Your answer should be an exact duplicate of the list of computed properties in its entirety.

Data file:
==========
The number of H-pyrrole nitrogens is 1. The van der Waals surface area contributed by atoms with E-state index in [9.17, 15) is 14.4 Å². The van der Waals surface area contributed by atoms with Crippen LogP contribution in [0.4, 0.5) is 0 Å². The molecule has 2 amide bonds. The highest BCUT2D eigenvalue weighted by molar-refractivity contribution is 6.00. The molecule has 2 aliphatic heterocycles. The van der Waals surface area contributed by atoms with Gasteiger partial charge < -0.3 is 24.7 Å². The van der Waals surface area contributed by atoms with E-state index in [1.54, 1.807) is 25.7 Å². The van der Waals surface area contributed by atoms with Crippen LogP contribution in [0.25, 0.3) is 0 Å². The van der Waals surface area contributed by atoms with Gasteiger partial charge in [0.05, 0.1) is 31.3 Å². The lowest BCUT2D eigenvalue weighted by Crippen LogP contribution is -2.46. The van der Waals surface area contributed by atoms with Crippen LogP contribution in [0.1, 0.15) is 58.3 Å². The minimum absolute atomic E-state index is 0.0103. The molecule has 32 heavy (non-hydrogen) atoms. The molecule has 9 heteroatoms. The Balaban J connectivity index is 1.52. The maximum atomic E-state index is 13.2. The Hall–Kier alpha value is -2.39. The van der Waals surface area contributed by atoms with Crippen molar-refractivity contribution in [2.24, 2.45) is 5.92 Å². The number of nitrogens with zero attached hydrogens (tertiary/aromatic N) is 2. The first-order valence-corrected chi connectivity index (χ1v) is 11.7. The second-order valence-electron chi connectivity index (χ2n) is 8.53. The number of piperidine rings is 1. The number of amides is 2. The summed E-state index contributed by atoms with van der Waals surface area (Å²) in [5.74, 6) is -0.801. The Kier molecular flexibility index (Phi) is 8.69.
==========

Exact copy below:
The number of H-pyrrole nitrogens is 1. The van der Waals surface area contributed by atoms with E-state index in [9.17, 15) is 14.4 Å². The van der Waals surface area contributed by atoms with Crippen LogP contribution in [0.4, 0.5) is 0 Å². The molecule has 2 amide bonds. The highest BCUT2D eigenvalue weighted by molar-refractivity contribution is 6.00. The molecule has 2 aliphatic heterocycles. The van der Waals surface area contributed by atoms with Gasteiger partial charge < -0.3 is 24.7 Å². The van der Waals surface area contributed by atoms with E-state index in [1.54, 1.807) is 25.7 Å². The van der Waals surface area contributed by atoms with Crippen LogP contribution in [0.25, 0.3) is 0 Å². The van der Waals surface area contributed by atoms with Gasteiger partial charge in [0.05, 0.1) is 31.3 Å². The lowest BCUT2D eigenvalue weighted by Crippen LogP contribution is -2.46. The van der Waals surface area contributed by atoms with Crippen LogP contribution in [0.1, 0.15) is 58.3 Å². The minimum absolute atomic E-state index is 0.0103. The molecule has 32 heavy (non-hydrogen) atoms. The molecule has 9 heteroatoms. The Balaban J connectivity index is 1.52. The maximum atomic E-state index is 13.2. The Hall–Kier alpha value is -2.39. The van der Waals surface area contributed by atoms with Crippen molar-refractivity contribution in [2.24, 2.45) is 5.92 Å². The number of nitrogens with zero attached hydrogens (tertiary/aromatic N) is 2. The first-order valence-corrected chi connectivity index (χ1v) is 11.7. The second-order valence-electron chi connectivity index (χ2n) is 8.53. The number of piperidine rings is 1. The number of amides is 2. The summed E-state index contributed by atoms with van der Waals surface area (Å²) in [5.74, 6) is -0.801. The Kier molecular flexibility index (Phi) is 8.69.